A challenging summer gives way to a challenging first season for Darren Moore

It doesn’t seem like twelve weeks since the Baggies completed their league campaign with defeat to Crystal Palace, but here we are again just a few days before the whole thing starts again with a Hawthorns encounter with Bolton Wanderers.

It is a little different this year as Albion are looking forward to a season in the second tier for the first time since 2009, but the usual concerns about transfer activity are evident although they won’t last too long into the new campaign. It’s not been the smoothest of summers for the club with players rebelling and yet more senior management changes, but the football is about to take centre stage once again.


With the transfer window closing before the start of the Premier League season, the club will need to have concluded its permanent business by 5pm next Thursday, although the loan window is open until the end of August. At the time of writing, there have been five incomings and three significant departures, but the futures of Salomón Rondón and Craig Dawson remain distinctly uncertain, while Ahmed Hegazi, Jay Rodriguez and Kieran Gibbs continue to be the subject of speculation.

The behaviour of certain members of the squad over the close season has been incredibly disappointing following the positive end to the season. With Dawson, Foster and MacClean all refusing to travel on pre-season training tours, it can only have harmed the togetherness in the squad that Big Dave managed to engender following Pardew’s departure. Dawson is the only one of the that particular triumvirate to remain and, while you can understand his desire to play at the highest possible level in what is the prime of his career, his approach has been poor.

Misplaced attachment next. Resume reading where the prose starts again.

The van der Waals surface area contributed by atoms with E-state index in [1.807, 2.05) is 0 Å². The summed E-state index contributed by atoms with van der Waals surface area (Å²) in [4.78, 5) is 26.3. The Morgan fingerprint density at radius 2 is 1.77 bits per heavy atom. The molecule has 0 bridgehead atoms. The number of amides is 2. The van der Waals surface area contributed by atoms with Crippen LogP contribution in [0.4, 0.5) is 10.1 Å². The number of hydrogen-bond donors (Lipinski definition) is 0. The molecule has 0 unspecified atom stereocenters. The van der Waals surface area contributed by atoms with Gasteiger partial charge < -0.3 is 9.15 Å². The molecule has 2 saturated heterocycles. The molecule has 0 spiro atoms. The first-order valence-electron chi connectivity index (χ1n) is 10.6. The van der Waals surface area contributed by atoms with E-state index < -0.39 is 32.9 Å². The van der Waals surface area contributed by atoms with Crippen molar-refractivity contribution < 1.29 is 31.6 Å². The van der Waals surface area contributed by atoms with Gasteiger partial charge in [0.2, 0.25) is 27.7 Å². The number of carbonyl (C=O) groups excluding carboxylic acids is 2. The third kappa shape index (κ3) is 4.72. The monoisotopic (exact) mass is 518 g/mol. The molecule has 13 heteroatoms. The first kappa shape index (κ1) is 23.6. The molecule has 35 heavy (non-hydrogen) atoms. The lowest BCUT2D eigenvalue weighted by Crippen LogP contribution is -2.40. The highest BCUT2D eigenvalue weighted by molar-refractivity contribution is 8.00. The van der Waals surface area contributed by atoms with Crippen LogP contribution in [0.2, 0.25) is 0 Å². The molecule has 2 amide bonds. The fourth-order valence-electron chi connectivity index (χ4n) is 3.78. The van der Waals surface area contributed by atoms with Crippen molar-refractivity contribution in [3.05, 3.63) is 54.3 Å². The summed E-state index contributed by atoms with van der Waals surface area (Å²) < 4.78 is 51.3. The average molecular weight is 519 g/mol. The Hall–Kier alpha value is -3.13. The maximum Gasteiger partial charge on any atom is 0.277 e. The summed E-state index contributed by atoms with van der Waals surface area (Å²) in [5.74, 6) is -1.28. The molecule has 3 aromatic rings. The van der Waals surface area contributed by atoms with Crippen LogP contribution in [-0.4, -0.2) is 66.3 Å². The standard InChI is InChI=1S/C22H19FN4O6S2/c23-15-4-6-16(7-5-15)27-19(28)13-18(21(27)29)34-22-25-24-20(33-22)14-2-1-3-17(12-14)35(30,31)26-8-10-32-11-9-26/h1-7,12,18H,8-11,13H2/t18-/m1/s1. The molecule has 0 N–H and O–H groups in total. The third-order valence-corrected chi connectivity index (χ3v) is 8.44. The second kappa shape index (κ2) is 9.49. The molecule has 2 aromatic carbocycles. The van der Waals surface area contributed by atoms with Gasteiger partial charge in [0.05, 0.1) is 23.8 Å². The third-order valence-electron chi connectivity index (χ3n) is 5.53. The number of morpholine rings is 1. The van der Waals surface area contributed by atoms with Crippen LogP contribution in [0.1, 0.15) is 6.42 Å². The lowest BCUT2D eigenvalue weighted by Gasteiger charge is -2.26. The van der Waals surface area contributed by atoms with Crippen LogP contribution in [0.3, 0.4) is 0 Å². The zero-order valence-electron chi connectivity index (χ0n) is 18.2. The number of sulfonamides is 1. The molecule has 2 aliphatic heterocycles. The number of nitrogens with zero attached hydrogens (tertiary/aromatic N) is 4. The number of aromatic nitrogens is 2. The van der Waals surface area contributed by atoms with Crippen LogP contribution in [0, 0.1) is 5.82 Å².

Compare that with Rodriguez, Gibbs and Rondón, three players who might have expected to leave, all have quietly gone about their pre-season with utter professionalism. All may still go with Rondón continuing to be linked to Newcastle, Gibbs rumoured to be the subject of a loan bid from Torino, and Rodriguez also attracting Premier League interest, but if they don’t, they will get the unquestioning support of the fans in the season ahead. If Dawson fails to get his move, he will have some bridges to rebuild. Whether it was his idea, or that of his agent, to “act up” this summer, we may never know, but it certainly leaves a sour taste.

Interestingly, the release clauses for Rondón, Hegazi and Chadli have all now expired, which theoretically puts Albion in a stronger position but whether that makes them more likely to stay, it’s difficult to say. It’s good that Albion don’t have to accept any last minute bids without the time to find replacements – the squad remains pretty thin, so if any of the “star” players are to go, it’s key that there are new players lined up. I’m also pleased that the club have so far resisted all loan offers for players – their value needs to be maximised and the club will need to fund incoming signings. Other than Dawson, there are no signs that any of the remaining players are likely to kick up a fuss if they don’t get a move. Chadli is, perhaps, the one unknown given that he has only just returned to training after his World Cup exploits, but there have been no rumours of unrest so far. Time will tell, I guess, over the next seven days.